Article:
Altfrentsch unterwegs


Jokebantonis; Recht sennisch, Schottisch; Recht sennisch, Zäuerli; Recht Chrsennisch, Walzer; Walzerprozess; En omme; Ruguser; Appenzeller; Walzerwahnsinn; Edelweiss; Langnauerli; Die Löpfige; Schützenpolka; Bischelis Drüü; A der Appenzeller Chilbi; Juhizer; Die Letschte


Dancing is forbidden to both locals and visitors on Sundays and feast days, with Alpstubeten being excepted (“Appenzeller Volksfreund”, 6 July 1887) The history of Appenzell folk music was determined in large part by the Tradition of the “Alpstubeten”. These were originally convivial gatherings of dairy farmers as a means of diversion from their hard work in the summer, up in the Alps. “Z Stubete Goh” (“Going to the Stubete”) meant visiting riends and acquaintances for small, private parties in their “gute Stube”, their “good room” or parlour. The first reports of Alpstubeten date from the 15th century, and suggest that already by that time larger-scale, openair events were taking place at which those attending sang, made music and danced. Over the course of the centuries, several bans on dancing were enforced, which caused the farmers to organise Stubeten in secret, the so-called “Winkel-Stobeten”. As early as the 16th century, string instruments were being used to play at these events, including early forms of the violin and dulcimer. Drone instruments such as the hurdygurdy and the bagpipe were presumably also played. In the late 18th century, the “Basseetli” joined the violin and the dulcimer in the dance music of the day. This was a low-pitched string Instrument similar to today’s cello. It was later replaced by the “Bassgeige” (“bass violin”), namely the double bass. The resulting trio formation is still described today as the “Altfrentsch” ensemble. And the expression “altfrentsch uufgmacht” still means to perform with this small-scale ensemble in the traditional manner. “Altfrentsch” is a rarely used concept in Appenzell dialect that has its origins in the German expression “altfränkisch” (“old Franconian”), which itself derives from the Middle High German “altvrenkisch”, thus “in the manner of the old Franks”. It means roughly “old fashioned” or “in the old manner”. “Altfrentsch” is also used to denote the original forms of Appenzell string music. “Altfrentsch” is thus the name given to the oldest collection of dances from Canton Appenzell. The dances in this collection, dating from the late 18th century, were only discovered in Gonten in 1998. In 2006, the Centre for Appenzell Folk Music in the Roothuus in Gonten published these 55 dances in order to make them accessible to musicians today. "With “Altfrentsch”, we return to the deepest roots of what we know today as “Ländler music”, which lie back in the late 18th century – both the time of the French Revolution, and the era when the waltz was just starting to set European society spinning. Notions of liberty and individualism also entered into the world of music and dance at that time" (Matthias Lincke).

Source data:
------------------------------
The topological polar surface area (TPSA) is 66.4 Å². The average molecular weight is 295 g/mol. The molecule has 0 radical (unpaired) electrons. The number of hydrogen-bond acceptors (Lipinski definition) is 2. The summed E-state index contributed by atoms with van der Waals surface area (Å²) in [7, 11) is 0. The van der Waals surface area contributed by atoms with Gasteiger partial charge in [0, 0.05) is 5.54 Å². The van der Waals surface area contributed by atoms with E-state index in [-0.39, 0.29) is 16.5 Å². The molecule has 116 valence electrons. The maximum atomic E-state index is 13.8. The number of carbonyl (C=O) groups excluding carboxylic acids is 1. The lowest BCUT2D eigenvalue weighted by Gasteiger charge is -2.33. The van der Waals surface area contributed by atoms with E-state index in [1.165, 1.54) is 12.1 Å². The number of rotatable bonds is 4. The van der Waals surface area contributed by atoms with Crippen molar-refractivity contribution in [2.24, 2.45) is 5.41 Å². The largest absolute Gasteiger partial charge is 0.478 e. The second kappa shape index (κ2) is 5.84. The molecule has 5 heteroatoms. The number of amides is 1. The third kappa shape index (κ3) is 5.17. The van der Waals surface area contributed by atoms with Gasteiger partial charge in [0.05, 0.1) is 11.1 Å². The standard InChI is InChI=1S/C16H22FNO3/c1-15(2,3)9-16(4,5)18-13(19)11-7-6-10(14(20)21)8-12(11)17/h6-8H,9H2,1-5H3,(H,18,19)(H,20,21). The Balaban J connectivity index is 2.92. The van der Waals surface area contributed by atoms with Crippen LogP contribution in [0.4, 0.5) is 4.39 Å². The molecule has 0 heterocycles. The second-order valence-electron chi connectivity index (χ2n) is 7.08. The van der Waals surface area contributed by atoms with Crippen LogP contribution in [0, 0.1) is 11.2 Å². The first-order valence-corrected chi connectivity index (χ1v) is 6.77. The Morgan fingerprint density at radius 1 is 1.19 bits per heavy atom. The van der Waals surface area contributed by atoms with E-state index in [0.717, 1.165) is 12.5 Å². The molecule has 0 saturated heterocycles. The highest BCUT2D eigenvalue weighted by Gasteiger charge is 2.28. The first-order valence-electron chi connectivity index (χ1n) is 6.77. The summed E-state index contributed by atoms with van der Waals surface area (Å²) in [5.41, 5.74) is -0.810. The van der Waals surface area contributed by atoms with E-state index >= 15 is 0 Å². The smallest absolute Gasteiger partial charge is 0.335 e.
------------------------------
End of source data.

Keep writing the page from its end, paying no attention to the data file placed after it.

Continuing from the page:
trad., Matthias Härtel


Matthias Lincke, Geige Gesang; Dide Marfurt, Halszither, Drehleier, Trümpi, Getrommel; Christine Lauterburg, GesangGeige, Bratsche; Simon Dettwiler, Schwyzerörgeli, Langnauerli; Elias Menzi, Appenzeller Hackbrett, Gesang; Matthias Härtel, Kontrabass, Geige, Gesang.

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